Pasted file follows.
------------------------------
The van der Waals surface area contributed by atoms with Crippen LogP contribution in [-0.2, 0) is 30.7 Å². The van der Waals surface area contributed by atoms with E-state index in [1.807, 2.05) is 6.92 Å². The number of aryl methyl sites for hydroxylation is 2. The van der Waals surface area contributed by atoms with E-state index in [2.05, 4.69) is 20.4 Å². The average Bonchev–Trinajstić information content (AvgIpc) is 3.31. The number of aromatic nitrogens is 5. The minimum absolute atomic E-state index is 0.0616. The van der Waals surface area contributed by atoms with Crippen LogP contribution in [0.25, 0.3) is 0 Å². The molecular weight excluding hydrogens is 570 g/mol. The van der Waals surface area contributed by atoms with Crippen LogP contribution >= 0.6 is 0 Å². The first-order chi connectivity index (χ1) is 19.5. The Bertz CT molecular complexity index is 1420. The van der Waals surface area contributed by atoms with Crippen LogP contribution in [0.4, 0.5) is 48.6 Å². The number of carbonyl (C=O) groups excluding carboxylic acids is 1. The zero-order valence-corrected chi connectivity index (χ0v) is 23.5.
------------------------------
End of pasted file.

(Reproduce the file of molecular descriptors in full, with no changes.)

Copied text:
The van der Waals surface area contributed by atoms with Crippen LogP contribution in [-0.2, 0) is 30.7 Å². The van der Waals surface area contributed by atoms with E-state index in [1.807, 2.05) is 6.92 Å². The number of aryl methyl sites for hydroxylation is 2. The van der Waals surface area contributed by atoms with E-state index in [2.05, 4.69) is 20.4 Å². The average Bonchev–Trinajstić information content (AvgIpc) is 3.31. The number of aromatic nitrogens is 5. The minimum absolute atomic E-state index is 0.0616. The van der Waals surface area contributed by atoms with Crippen LogP contribution in [0.25, 0.3) is 0 Å². The molecular weight excluding hydrogens is 570 g/mol. The van der Waals surface area contributed by atoms with Crippen LogP contribution >= 0.6 is 0 Å². The first-order chi connectivity index (χ1) is 19.5. The Bertz CT molecular complexity index is 1420. The van der Waals surface area contributed by atoms with Crippen LogP contribution in [0.4, 0.5) is 48.6 Å². The number of carbonyl (C=O) groups excluding carboxylic acids is 1. The zero-order valence-corrected chi connectivity index (χ0v) is 23.5.